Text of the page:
Partnership agreements: A primer

Partnerships1

Corporate Update

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So you and your partners want to run a business together, and have decided to enter into a ‎partnership - what next? The first step is the preparation of a partnership agreement. Partnership ‎agreements allow you and your partners to agree in advance how you will handle different issues ‎that may arise in starting and running your business and manage your relationship. In a separate ‎article, we explored the different types of partnership. In ‎this installment, we review partnership agreements and discuss  key items that are typically ‎addressed in these agreements.‎

In most Canadian jurisdictions, a partnership can be formed without a written agreement ‎between the partners. However, this is not recommended, especially when forming a limited ‎partnership or a limited liability partnership, as a written agreement among the partners will ‎ensure that all partners are on the same page. Similar to the articles, bylaws, and shareholder ‎agreements of corporations, partnership agreements are the governing documents of most ‎partnerships, and deal with important matters such as the rights, responsibilities and liabilities of ‎each partner, the management of the partnership and its business, contributions of the partners, ‎distribution of profits, handling of disputes, and dissolution and winding-up of the partnership.‎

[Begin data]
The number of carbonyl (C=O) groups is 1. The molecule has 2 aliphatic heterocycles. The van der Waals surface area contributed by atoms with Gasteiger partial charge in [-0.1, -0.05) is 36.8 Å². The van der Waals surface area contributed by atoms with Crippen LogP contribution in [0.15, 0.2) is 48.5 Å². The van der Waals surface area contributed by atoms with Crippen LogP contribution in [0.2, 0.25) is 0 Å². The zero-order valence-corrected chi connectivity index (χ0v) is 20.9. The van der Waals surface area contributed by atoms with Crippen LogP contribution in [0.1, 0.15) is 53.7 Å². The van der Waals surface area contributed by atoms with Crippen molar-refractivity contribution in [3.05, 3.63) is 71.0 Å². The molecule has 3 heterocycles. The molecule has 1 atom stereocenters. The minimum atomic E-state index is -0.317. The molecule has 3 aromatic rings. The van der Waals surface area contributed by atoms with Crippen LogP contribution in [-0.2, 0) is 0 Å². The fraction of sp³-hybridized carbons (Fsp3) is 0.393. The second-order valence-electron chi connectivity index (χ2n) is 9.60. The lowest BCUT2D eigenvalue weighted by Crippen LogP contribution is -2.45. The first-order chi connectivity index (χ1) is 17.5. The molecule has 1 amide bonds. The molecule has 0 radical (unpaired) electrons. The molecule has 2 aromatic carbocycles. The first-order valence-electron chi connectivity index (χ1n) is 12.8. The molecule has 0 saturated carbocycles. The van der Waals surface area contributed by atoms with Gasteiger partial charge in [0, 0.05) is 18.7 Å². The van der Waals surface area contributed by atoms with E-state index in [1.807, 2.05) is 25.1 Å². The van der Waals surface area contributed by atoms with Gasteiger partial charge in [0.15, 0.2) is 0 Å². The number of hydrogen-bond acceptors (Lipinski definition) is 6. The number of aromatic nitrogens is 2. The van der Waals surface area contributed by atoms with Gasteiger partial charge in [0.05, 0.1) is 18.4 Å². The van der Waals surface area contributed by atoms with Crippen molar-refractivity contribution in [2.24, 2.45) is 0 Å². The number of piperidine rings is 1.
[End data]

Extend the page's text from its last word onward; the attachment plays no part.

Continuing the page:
1.‎ Partnership laws apply by default

The partnership laws of the province or territory in which the partnership is formed will ‎apply to the partnership. Partnership laws contain standard provisions that may not be ‎suitable to every partnership. Partnership agreements allow partnerships to modify certain ‎aspects of those standard provisions to ensure that the structure works for you and your ‎specific situation. To the extent that a partnership agreement does not address such ‎provisions, the applicable partnership law will apply by default.‎